It would be both appropriate and helpful to acknowledge that morally responsible military intervention is only partly within soldiers’ own control. Military practice is a collective affair. The missions on which military personnel are to be deployed, and what they should and should not do in the area of operations, are determined at the political level, and debates about whether or not a mission was justified and useful are held at a wider social level. This is not just an issue that must be acknowledged with respect to soldiers. It must also be acknowledged at organizational, political and societal levels. Take ethical principles such as those of the just war tradition, which (despite what the name suggests) acknowledge rather than obscure that ‘war’ and ‘justice’ exist in fundamental tension with one another. These ethical principles are already embedded in, for instance, international humanitarian law (including the Geneva Conventions and the Charter of the United Nations), but in practice they are often ticked off as if they are part of a checklist rather than genuinely taken into account as ethical principles (Verweij & Molendijk, 2019). Such a checklist approach renders these principles almost meaningless, as it brushes over their complexities, not to mention that it looks more like ‘sanitizing’ window dressing than ethical decision-making. Instead, a sincere, careful consideration of the purposely complicated and even paradoxical notion of ‘just war’ may help decision-makers and society in general acknowledge and manage the tensions and discomfort of military practice.

This brings me to a final point, namely the issue of us hearing and retelling stories of moral injury in ways that actually distort these stories and say more about us than the affected individuals who told us the stories in the first place. As a society, we are simultaneously fascinated and uncomfortable when it comes to military intervention, and we tend to resolve this discomfort with unequivocal interpretations of such an event. Therefore, as researchers, professionals and others interested in moral injury, we should be particularly aware of potential tendencies in ourselves to impose our own moral beliefs on the stories we hear and to readily approach tensions and conflicts as ‘kinks’ that need to be ironed out. When acknowledging tension and discomfort in others and ourselves, it becomes possible to illuminate aspects of soldiers’ experience that might otherwise be obscured.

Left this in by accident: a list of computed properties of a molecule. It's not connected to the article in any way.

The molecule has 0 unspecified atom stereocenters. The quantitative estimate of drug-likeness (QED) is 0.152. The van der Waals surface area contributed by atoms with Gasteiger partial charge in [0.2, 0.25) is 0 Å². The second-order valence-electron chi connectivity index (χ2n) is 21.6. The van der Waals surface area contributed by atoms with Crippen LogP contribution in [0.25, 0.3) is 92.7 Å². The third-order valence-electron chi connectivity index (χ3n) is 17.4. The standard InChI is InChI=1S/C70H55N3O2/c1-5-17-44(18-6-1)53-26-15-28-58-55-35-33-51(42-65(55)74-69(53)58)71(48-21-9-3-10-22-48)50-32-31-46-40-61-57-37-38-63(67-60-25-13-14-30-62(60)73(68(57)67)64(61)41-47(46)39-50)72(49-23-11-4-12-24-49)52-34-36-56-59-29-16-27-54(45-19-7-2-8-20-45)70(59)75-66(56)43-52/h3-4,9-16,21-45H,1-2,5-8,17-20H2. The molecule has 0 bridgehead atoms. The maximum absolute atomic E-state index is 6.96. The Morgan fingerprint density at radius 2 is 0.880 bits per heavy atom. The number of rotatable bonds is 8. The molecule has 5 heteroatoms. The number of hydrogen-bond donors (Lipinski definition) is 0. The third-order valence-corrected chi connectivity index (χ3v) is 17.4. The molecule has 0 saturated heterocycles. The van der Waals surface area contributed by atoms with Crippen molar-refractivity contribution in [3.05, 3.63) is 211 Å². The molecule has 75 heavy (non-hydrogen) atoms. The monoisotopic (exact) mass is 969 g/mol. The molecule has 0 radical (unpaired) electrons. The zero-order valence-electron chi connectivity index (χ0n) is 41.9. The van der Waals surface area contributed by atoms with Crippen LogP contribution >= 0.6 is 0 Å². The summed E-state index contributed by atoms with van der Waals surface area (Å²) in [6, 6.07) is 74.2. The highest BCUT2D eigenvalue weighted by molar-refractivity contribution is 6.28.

This chapter argues that stories of moral injuries—and trauma more generally—not only shed light on the injuries themselves, but also bring to the surface several broader tensions and vulnerabilities underlying these injuries, which normally remain hidden. To again use Freud’s crystal metaphor, this chapter’s investigation of the crystal pieces of moral injury offers insight into the fault lines of the human psyche and into organizational and sociopolitical fault lines. It makes manifest moral tensions that military practice and its contextual aspects generate in soldiers in general, whether or not they develop psychological distress as a result of these tensions, and reveals basic vulnerabilities of which it is vital that they are addressed in military ethics.